Sociological Theory/Max Weber
Max Weber (1864-1920) was born in Erfurt, the son of a prosperous and influential lawyer who was active in politics. Like his friend Simmel, Weber was brought up in Berlin. He studied law, history, economics, and philosophy and achieved early recognition, becoming a professor at the age of 30. Then he suffered a nervous breakdown which forced him to give up teaching. After he recovered, he spent most of his life in private study. His writings were extensive; although many volumes have been translated into English, a considerable amount remains untranslated.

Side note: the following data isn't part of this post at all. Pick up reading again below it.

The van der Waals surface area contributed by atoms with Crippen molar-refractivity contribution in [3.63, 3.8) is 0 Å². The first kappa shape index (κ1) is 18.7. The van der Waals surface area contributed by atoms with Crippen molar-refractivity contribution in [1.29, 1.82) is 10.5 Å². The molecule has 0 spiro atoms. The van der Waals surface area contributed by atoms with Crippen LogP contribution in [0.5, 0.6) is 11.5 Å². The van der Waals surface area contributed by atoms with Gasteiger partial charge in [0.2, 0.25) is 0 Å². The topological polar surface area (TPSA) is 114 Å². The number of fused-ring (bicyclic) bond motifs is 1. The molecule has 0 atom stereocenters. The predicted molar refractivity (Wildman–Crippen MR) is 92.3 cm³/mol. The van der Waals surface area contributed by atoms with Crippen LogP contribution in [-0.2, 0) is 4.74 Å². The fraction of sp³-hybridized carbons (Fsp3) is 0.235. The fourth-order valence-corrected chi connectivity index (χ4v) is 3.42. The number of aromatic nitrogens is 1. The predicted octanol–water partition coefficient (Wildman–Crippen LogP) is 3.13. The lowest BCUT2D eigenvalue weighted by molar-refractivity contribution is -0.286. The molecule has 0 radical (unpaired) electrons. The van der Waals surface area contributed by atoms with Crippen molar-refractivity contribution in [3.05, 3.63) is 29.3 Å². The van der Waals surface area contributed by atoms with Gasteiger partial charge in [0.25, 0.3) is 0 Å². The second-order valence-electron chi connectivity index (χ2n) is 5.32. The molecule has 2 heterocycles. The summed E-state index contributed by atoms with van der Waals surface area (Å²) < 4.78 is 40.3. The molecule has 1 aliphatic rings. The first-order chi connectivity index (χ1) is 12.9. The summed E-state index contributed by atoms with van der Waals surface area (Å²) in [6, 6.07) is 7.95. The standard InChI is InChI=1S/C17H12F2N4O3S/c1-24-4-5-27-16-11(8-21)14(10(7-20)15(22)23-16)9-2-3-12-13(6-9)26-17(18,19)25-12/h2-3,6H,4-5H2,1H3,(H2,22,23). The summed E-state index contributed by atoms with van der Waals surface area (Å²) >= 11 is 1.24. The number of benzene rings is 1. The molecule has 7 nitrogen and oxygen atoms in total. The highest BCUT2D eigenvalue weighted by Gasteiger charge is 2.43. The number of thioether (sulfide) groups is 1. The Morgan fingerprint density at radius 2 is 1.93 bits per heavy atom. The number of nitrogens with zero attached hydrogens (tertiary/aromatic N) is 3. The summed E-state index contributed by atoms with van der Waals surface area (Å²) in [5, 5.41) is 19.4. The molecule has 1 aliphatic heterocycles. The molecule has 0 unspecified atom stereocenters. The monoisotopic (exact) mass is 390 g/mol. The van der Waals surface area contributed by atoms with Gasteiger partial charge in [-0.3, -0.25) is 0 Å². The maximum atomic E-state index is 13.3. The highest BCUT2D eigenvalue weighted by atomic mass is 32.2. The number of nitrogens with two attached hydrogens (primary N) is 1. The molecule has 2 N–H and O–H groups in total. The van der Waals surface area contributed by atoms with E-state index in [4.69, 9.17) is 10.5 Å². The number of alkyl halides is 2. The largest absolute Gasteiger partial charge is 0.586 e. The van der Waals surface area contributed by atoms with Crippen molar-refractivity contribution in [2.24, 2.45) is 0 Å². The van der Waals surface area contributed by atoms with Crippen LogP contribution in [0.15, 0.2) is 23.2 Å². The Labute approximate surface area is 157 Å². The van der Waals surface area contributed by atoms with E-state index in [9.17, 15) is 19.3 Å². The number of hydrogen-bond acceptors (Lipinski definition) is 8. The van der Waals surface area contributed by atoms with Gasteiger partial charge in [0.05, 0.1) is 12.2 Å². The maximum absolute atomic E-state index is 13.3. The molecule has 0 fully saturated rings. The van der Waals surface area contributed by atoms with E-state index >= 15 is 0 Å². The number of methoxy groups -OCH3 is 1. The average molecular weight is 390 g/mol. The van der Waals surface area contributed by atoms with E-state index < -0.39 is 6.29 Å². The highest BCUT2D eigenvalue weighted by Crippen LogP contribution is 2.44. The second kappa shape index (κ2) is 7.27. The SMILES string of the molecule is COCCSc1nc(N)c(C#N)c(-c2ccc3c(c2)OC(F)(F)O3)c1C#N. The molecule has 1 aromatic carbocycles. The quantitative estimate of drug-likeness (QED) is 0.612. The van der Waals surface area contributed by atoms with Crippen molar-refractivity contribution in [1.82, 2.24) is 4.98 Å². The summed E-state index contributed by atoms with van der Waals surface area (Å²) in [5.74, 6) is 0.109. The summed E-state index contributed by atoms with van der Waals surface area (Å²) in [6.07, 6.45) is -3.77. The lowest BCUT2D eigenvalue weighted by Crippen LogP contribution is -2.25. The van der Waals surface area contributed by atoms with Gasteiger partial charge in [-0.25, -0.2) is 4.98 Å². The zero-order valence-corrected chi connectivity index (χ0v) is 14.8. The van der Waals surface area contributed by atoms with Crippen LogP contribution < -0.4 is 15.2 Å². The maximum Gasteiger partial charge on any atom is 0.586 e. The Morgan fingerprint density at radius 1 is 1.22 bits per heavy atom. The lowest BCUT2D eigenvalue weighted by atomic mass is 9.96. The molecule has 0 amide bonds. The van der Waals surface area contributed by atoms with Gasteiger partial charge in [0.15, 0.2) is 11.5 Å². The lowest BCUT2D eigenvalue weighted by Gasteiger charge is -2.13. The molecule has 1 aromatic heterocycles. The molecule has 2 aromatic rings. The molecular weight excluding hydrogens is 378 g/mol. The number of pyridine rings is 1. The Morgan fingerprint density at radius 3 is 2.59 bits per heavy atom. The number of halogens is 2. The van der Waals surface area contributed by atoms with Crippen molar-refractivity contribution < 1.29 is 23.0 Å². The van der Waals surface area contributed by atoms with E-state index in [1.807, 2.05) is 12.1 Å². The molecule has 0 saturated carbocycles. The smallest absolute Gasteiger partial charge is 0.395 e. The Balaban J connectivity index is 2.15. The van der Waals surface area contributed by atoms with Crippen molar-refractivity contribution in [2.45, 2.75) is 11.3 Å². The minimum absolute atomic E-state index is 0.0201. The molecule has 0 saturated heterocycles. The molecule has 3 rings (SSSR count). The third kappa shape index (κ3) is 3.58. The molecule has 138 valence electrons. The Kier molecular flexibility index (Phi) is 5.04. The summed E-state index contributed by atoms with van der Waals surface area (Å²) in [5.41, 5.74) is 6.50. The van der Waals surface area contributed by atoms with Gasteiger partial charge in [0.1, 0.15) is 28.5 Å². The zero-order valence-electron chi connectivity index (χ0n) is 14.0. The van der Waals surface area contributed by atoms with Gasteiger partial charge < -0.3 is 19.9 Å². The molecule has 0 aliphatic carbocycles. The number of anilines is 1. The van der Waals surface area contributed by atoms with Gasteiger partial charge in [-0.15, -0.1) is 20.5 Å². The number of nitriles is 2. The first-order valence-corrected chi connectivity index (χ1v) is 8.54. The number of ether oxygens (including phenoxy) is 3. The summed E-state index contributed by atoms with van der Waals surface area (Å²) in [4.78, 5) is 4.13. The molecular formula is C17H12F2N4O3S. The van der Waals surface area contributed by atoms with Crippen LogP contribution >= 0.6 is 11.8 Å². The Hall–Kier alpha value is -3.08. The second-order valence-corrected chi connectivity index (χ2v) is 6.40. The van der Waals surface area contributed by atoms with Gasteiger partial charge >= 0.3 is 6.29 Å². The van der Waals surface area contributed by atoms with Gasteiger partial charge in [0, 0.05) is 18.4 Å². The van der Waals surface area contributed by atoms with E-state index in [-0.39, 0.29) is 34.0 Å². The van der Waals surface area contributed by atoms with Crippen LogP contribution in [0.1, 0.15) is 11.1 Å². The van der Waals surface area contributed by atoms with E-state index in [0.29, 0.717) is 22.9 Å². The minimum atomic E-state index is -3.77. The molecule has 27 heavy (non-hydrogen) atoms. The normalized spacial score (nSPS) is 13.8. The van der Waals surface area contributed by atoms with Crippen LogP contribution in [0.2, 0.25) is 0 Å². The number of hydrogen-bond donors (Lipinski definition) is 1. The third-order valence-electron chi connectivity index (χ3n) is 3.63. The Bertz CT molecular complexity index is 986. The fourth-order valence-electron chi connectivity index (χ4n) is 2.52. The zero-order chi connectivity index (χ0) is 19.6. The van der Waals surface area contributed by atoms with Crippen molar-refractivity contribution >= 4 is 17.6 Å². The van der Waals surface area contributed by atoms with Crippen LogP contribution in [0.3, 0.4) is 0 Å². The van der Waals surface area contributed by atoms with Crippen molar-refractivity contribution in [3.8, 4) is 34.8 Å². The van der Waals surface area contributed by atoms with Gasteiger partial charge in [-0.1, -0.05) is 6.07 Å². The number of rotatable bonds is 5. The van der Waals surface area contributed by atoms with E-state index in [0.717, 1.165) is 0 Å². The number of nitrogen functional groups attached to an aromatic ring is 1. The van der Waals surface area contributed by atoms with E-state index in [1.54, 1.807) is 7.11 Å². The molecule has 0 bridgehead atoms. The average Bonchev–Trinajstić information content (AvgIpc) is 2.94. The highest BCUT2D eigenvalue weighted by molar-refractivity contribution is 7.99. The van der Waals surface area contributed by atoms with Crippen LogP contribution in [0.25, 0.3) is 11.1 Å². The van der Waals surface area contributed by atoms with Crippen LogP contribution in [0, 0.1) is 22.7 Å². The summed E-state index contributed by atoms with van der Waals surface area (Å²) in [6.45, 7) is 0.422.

The fundamentals of SociologyEdit
Weber's sociology main purpose is to understand the social action, given that it's causes must be found in the meaning attributed to it by the actor. While other authors, like Émille Durkheim, were trying to establish the existence of the social phenomena as an objective reality independent of the individuals and their consciousness, Weber stated that the causal link sociology seeks to establish between two events is the meaning attributed by the actors. Thus, society does not have its own existence, independent of the individuals. It is constituted by individuals and meanings.
The Nature of Charismatic Authority IntroductionEdit